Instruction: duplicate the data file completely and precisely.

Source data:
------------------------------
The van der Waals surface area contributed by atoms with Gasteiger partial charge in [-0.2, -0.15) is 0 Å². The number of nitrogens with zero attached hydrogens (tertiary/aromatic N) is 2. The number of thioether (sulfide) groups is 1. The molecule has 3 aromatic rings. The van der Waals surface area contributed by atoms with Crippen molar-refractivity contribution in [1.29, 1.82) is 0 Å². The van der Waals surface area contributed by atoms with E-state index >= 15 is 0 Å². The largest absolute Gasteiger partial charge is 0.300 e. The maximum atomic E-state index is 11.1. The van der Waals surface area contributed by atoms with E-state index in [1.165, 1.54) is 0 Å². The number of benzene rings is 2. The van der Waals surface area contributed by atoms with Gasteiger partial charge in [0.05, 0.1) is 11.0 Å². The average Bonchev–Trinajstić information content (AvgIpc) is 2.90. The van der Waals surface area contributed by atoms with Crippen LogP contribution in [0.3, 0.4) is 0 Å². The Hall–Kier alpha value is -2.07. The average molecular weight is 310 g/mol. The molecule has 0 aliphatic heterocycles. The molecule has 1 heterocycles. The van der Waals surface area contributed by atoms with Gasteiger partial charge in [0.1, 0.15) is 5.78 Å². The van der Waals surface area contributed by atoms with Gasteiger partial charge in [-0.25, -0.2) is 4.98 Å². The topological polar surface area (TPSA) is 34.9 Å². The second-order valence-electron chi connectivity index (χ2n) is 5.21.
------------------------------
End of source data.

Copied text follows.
The van der Waals surface area contributed by atoms with Gasteiger partial charge in [-0.2, -0.15) is 0 Å². The number of nitrogens with zero attached hydrogens (tertiary/aromatic N) is 2. The number of thioether (sulfide) groups is 1. The molecule has 3 aromatic rings. The van der Waals surface area contributed by atoms with Crippen molar-refractivity contribution in [1.29, 1.82) is 0 Å². The van der Waals surface area contributed by atoms with E-state index >= 15 is 0 Å². The largest absolute Gasteiger partial charge is 0.300 e. The maximum atomic E-state index is 11.1. The van der Waals surface area contributed by atoms with E-state index in [1.165, 1.54) is 0 Å². The number of benzene rings is 2. The van der Waals surface area contributed by atoms with Gasteiger partial charge in [0.05, 0.1) is 11.0 Å². The average Bonchev–Trinajstić information content (AvgIpc) is 2.90. The van der Waals surface area contributed by atoms with Crippen LogP contribution in [0.3, 0.4) is 0 Å². The Hall–Kier alpha value is -2.07. The average molecular weight is 310 g/mol. The molecule has 0 aliphatic heterocycles. The molecule has 1 heterocycles. The van der Waals surface area contributed by atoms with Gasteiger partial charge in [0.1, 0.15) is 5.78 Å². The van der Waals surface area contributed by atoms with Gasteiger partial charge in [-0.25, -0.2) is 4.98 Å². The topological polar surface area (TPSA) is 34.9 Å². The second-order valence-electron chi connectivity index (χ2n) is 5.21.